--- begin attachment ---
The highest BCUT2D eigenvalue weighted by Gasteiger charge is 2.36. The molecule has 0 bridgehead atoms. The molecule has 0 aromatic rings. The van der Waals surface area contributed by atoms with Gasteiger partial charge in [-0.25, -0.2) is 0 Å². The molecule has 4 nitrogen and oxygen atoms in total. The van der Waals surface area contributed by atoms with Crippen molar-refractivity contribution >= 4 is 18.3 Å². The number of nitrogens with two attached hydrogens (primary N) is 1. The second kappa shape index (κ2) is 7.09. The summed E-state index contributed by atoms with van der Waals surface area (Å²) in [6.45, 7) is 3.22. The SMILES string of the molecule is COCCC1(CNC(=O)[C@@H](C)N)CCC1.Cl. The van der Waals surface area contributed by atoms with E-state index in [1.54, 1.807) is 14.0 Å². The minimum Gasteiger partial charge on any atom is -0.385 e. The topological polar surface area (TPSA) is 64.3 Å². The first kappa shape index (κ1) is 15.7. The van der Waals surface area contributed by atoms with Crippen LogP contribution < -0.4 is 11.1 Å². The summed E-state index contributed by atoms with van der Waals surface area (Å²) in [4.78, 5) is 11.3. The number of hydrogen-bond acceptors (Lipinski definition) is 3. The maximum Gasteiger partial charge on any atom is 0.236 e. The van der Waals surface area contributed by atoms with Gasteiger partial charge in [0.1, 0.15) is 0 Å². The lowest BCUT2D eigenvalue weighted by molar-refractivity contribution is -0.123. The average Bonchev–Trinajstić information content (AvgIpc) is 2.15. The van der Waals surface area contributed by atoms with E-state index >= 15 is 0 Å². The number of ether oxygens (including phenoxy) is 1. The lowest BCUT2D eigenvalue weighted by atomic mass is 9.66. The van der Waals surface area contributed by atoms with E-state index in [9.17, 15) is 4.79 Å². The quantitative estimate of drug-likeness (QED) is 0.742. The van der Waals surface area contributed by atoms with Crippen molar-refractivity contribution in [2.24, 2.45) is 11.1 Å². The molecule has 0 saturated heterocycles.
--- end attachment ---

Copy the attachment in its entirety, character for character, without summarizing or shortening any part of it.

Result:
The highest BCUT2D eigenvalue weighted by Gasteiger charge is 2.36. The molecule has 0 bridgehead atoms. The molecule has 0 aromatic rings. The van der Waals surface area contributed by atoms with Gasteiger partial charge in [-0.25, -0.2) is 0 Å². The molecule has 4 nitrogen and oxygen atoms in total. The van der Waals surface area contributed by atoms with Crippen molar-refractivity contribution >= 4 is 18.3 Å². The number of nitrogens with two attached hydrogens (primary N) is 1. The second kappa shape index (κ2) is 7.09. The summed E-state index contributed by atoms with van der Waals surface area (Å²) in [6.45, 7) is 3.22. The SMILES string of the molecule is COCCC1(CNC(=O)[C@@H](C)N)CCC1.Cl. The van der Waals surface area contributed by atoms with E-state index in [1.54, 1.807) is 14.0 Å². The minimum Gasteiger partial charge on any atom is -0.385 e. The topological polar surface area (TPSA) is 64.3 Å². The first kappa shape index (κ1) is 15.7. The van der Waals surface area contributed by atoms with Crippen LogP contribution < -0.4 is 11.1 Å². The summed E-state index contributed by atoms with van der Waals surface area (Å²) in [4.78, 5) is 11.3. The number of hydrogen-bond acceptors (Lipinski definition) is 3. The maximum Gasteiger partial charge on any atom is 0.236 e. The van der Waals surface area contributed by atoms with Gasteiger partial charge in [0.1, 0.15) is 0 Å². The lowest BCUT2D eigenvalue weighted by molar-refractivity contribution is -0.123. The average Bonchev–Trinajstić information content (AvgIpc) is 2.15. The van der Waals surface area contributed by atoms with E-state index >= 15 is 0 Å². The number of ether oxygens (including phenoxy) is 1. The lowest BCUT2D eigenvalue weighted by atomic mass is 9.66. The van der Waals surface area contributed by atoms with E-state index in [9.17, 15) is 4.79 Å². The quantitative estimate of drug-likeness (QED) is 0.742. The van der Waals surface area contributed by atoms with Crippen molar-refractivity contribution in [2.24, 2.45) is 11.1 Å². The molecule has 0 saturated heterocycles.